Sexual Citizens: Book Review
A book that will hopefully change campus culture and sexual assault.
Posted Jul 11, 2020
I’ve been chipping away at (and complimenting) Jennifer Hirsch and Shamus Khan’s book, Sexual Citizens: A Landmark Study of Sex, Power, and Assault on Campus, for a while and I recently finished it.
In publishing, the use of hyperbolic words like “landmark” and “groundbreaking” are exceedingly common, but in this case, they are simple statements of fact.
I hope this book changes everything.
Both the results of a stunning qualitative assessment of students’ experiences/understandings of their intimate lives and a synthesis of the underlying sociological and psychological factors at play, it is also an enthralling read.
It situates the consideration of assault in a broader context of the landscape of 1) people’s sexual goals, 2) the critical role of context, including control over space, and 3) understanding that like everything else in life, we cannot understand sexual assault apart from people’s social and relational networks.
1. Sexual goals (which they call “projects”): "Becoming a skilled sexual partner, seeking pleasure, connecting with another person emotionally, defining oneself, and impressing others.”
2. Space : “Space has a social power that elicits and produces behavior.” Wealthy students have more space, better space, more access to quality/large quantity of alcohol. More access to Uber to get out of dangerous situations.
“The almost tidal flow of students in and out of each other’s bedrooms is a defining element of residential higher education. Dorm life is a fundamental sexual assault opportunity structure.” We need to examine this problem.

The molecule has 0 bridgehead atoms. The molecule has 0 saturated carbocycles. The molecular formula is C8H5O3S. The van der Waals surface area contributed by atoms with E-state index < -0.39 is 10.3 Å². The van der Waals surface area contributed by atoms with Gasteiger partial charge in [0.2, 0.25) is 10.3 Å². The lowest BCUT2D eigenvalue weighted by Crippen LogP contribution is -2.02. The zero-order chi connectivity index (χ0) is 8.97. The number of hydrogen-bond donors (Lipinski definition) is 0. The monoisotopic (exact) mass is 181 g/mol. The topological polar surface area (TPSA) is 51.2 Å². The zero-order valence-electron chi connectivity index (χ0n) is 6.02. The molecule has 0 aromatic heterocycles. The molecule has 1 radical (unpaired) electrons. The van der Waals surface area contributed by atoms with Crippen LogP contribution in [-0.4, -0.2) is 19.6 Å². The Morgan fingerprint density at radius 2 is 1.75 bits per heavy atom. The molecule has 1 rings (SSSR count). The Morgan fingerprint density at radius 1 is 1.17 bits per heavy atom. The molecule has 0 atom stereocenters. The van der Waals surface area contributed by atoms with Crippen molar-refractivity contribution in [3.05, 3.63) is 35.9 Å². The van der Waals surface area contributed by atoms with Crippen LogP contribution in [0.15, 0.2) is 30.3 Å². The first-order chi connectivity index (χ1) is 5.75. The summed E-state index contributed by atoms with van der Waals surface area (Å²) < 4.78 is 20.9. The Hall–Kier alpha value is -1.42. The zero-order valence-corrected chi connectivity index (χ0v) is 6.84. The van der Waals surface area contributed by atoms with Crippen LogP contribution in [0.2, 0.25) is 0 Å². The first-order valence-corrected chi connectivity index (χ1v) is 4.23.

3. We also can’t understand assault outside of the context of social status. Willingness to label troubling sexual contact as “rape” versus “rapey/gross/awkward” often varies based on the status of the perpetrator and the influence of friends.
Friends play an incredibly strong role in this labeling and contextualizing: “The power of the group both to organize opportunities for sexual contact and to downgrade instances of assault.” This is an example of shared construction of meaning (hivemind!).
One of my favorite quotes of the book is: “The feeling of a right to say yes, to desire sex, is fundamental to being meaningfully able to say no.” It reminds me of a lot of conversations with Anne Collier for my book, HIVEMIND, about approaching tech and youth from the perspective of their digital citizenship.
What to do about all of this… We need to “remake the rails.” We need to address inequities in terms of space and power and money. We need to conduct actual sex education that is sex-positive and respects variations in sexual projects. “Some people feel entitled to others’ bodies, and others do not feel entitled to their own bodies.”
“[E]very single Black woman student with whom we spoke had experienced unwanted sexual touching on campus. That bears repeating: every single one.”
Let’s pause there, as I paused there when reading, and feel the horrid weight of that sentence.
The horrid weight of it.
“But just as explanations that are purely psychological (sociopathic perpetrators) are incomplete, so too are ones that are entirely cultural (toxic masculinity). We are all responsible. Most of us have never committed assault. But all of us have allowed social conditions to persist in which many young people come of age without a language to talk about their sexual desires, overcome with shame, unaccustomed to considering how their relative social power may silence a peer, highly attentive to their personal wants but deaf to those of others, or socialized to feel unable to tell someone 'no' or to give a clear and unambiguous 'yes.'”
Building a campus where all students can thrive and there is less sexual assault “requires action across four interrelated areas: issues of diversity, power, and inequality; sex and sexual assault; substance use; and mental health.” Yes, all of this, yes.
“Sex is a critical life skill — vital for our sense of self and for connecting intimately with others.”
Thank you, Jennifer and Shamus, for this remarkable work.